This is “journalism” today: just hard-Left propaganda, and as the Left is increasingly open about its antisemitism, so is the establishment media.
“CNN runs cartoon depicting Passover seder amid a sea of blood,” by David Litman, CAMERA, January 27, 2023:
If CNN needs to flirt with antisemitic tropes in order to report on controversial Israeli minister Itamar Ben-Gvir, what does that say about the network?
In an article dated January 25, 2023 titled “As Israel bans Palestinian flags, one artist protests with his brush,” CNN’s Abeer Salman seemed to go out of her way to not just include ahistorical swipes at the Jewish state, but also – in borrowing from centuries of antisemitic blood libels – associate the holiday of Passover with Jews benefiting from the shedding of blood of non-Jews.
The focus of the article is a portrait by the largely unknown, far-left Israeli cartoonist Michael Rozanov – who goes by “Mysh” – that portrays Ben-Gvir in the colors of the Palestinian flag. The portrait followed Ben-Gvir’s controversial decision to order police to remove Palestinian flags from public spaces.
Such is Mysh’s significance and the attention that his Ben-Gvir portrait drew that “dozens” of Israel’s 9.3 million citizens also asked him to draw their portraits in the colors. Meanwhile, Ben-Gvir’s decision was widely criticized by much of the rest of Israeli society, including editorials in national newspapers.
However, CNN and Salman did not limit themselves to publishing a puff piece on a far-left cartoonist lampooning a controversial minister. Instead, they inexplicably included a cartoon recalling multiple antisemitic themes, as well as unchallenged, ahistorical commentary depicting Israelis as needlessly cruel.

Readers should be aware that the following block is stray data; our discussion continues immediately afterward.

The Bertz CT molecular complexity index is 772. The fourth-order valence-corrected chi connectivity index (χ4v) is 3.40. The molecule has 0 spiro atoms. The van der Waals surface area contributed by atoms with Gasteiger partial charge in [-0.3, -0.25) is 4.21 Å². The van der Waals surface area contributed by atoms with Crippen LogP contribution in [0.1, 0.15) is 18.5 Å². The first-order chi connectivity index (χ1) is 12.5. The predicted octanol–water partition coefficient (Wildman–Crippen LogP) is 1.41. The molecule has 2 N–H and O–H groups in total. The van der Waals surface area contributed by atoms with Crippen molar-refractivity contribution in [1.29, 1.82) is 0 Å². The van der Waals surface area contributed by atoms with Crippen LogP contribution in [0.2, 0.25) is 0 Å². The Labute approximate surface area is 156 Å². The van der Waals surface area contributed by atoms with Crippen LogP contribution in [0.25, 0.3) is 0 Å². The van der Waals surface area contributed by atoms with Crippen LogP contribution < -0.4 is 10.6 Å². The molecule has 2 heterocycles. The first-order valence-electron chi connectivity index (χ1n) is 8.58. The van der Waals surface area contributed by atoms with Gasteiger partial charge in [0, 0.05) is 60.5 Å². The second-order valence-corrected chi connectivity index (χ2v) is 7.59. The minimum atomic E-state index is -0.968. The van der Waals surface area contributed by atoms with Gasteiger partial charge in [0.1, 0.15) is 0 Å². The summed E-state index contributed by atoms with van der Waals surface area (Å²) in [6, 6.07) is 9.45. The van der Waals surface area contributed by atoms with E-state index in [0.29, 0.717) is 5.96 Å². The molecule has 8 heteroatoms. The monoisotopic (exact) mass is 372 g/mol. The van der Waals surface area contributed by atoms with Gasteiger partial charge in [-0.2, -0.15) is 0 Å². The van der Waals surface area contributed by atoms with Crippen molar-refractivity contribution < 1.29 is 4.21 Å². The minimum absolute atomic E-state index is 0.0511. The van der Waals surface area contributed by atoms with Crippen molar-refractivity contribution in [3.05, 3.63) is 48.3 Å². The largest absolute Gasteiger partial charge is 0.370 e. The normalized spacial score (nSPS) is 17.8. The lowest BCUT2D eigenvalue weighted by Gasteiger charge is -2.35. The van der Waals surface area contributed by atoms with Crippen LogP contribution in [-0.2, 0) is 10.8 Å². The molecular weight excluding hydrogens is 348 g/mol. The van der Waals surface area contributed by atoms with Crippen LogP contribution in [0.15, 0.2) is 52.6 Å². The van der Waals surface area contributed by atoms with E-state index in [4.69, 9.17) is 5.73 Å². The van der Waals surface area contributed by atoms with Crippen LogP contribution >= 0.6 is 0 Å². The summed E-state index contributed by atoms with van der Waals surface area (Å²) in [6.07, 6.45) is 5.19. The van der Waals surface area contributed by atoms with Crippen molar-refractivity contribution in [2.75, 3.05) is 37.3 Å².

Of all Mysh’s other cartoons, Salman chose to highlight one that depicts a Jewish family celebrating Passover surrounded by a sea of blood. The imagery echoes multiple antisemitic themes and conspiracy theories. For one, it flirts with the ancient blood libel that Jews use the blood of non-Jews during Passover to bake matzah. For another, it plays on themes of Jews accruing benefits at the expense of the blood and freedom of others. Aside from being a vacuous viewpoint of the conflict, it plays into the countless conspiracies of Jews manipulating the world for their own selfish benefit.
Giving Mysh the benefit of the doubt, that perhaps his work is simply being misinterpreted, becomes less tenable the more one investigates the rest of his work, however. And while Salman included background on Mysh in her story, she seems to have been curiously incurious about glancing through his easily accessible and publicly available portfolio of cartoons.
For example, another cartoon explicitly used the antisemitic Passover blood libel, depicting Palestinians being crushed to death between two pieces of matzah as blood pours out….